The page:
SA singer Yvonne Chaka-Chaka’s daughter’s shop looted during xenophobic protests in South Africa

SA singer Yvonne Chaka-Chaka’s daughter’s shop looted during xenophobic protests in South Africa

- South African legendary singer, Yvonne Chaka-Chaka, has also directly been affected by the xenophobic attacks in her country

- Chaka-Chaka’s daughter’s shop was broken into and totally emptied by xenophobic protesters who want foreigners to leave their country

- In an Instagram post, the singer addressed the issue and expressed her disappointment as she explained that no man is an island and we all need each other

The xenophobic attacks in South Africa has been making the rounds on social media for a while now as citizens of the country clamour for foreigners to leave and also attacking them and destroying their properties in the process.

Well, it seems not only foreigners are on the receiving end of these attacks as legendary South African singer, Yvonne Chaka-Chaka's daughter’s shop was broken into and totally emptied by xenophobic protesters in the country.

In a post shared by the singer on Instagram, her daughter’s shop was looted by xenophobic protesters in South Africa. Chaka-Chaka expressed her deep sadness as she explained that no man is an island and we all need each other.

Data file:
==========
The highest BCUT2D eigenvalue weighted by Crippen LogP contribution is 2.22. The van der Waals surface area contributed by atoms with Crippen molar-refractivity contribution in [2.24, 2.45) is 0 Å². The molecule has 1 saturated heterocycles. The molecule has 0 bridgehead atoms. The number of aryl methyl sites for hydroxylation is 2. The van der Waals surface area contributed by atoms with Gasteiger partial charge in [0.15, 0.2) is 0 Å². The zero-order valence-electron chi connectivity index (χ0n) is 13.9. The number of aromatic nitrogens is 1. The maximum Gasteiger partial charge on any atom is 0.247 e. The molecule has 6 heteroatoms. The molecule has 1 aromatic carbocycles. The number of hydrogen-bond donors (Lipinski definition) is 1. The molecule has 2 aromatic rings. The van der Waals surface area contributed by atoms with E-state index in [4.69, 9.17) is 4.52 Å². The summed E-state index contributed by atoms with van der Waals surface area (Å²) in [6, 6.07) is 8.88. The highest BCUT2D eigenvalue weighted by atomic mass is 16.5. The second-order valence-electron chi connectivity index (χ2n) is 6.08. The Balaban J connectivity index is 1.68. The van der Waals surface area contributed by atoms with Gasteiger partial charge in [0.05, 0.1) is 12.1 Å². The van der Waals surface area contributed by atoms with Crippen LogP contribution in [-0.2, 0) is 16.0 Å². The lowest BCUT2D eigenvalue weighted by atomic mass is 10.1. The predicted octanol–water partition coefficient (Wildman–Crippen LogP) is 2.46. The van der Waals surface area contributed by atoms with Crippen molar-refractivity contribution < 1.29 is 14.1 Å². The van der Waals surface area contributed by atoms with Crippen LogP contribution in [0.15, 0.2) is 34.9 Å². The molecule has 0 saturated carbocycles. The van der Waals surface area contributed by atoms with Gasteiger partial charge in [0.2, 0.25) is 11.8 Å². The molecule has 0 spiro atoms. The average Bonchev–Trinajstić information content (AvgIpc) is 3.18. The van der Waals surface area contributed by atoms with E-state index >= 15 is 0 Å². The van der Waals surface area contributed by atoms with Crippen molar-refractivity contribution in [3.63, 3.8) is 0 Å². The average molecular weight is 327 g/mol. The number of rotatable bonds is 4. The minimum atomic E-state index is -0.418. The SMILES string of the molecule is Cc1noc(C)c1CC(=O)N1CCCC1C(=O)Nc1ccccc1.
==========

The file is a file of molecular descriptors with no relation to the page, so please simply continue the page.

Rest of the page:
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She wrote: “I am dump founded confused frustrated and have lost faith .people protesting broken into my daughter s shop and looted .All in the name of foreigner must leave SA .No man is an island my fellow brothers and sisters we all need each other.Too much lawlessness . Mr President do something. Mr Cele do something. Girls are dying Children are dying women are dying . On the other hand we are fighting our African brothers What is this world coming to. Life has become so cheap no respect for life and for one another. God have mercy.”

See her post below:

Nawa o.

Just recently, Legit.ng reported that armed protesters in South Africa took to the streets again, demanding that foreigners leave their country.

Residents of hostels in eastern Johannesburg, South Africa, marched along Jules Street in the area on Sunday, September 8, demanding that "foreigners must go back to where they came from".

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According to Sowetan Live, the marchers carried weapons such as knobkerries, as they headed to Jules Park, where they were to be addressed by a Zulu tribe leader and notable politician, Mangosuthu Buthelezi.

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Source: Legit

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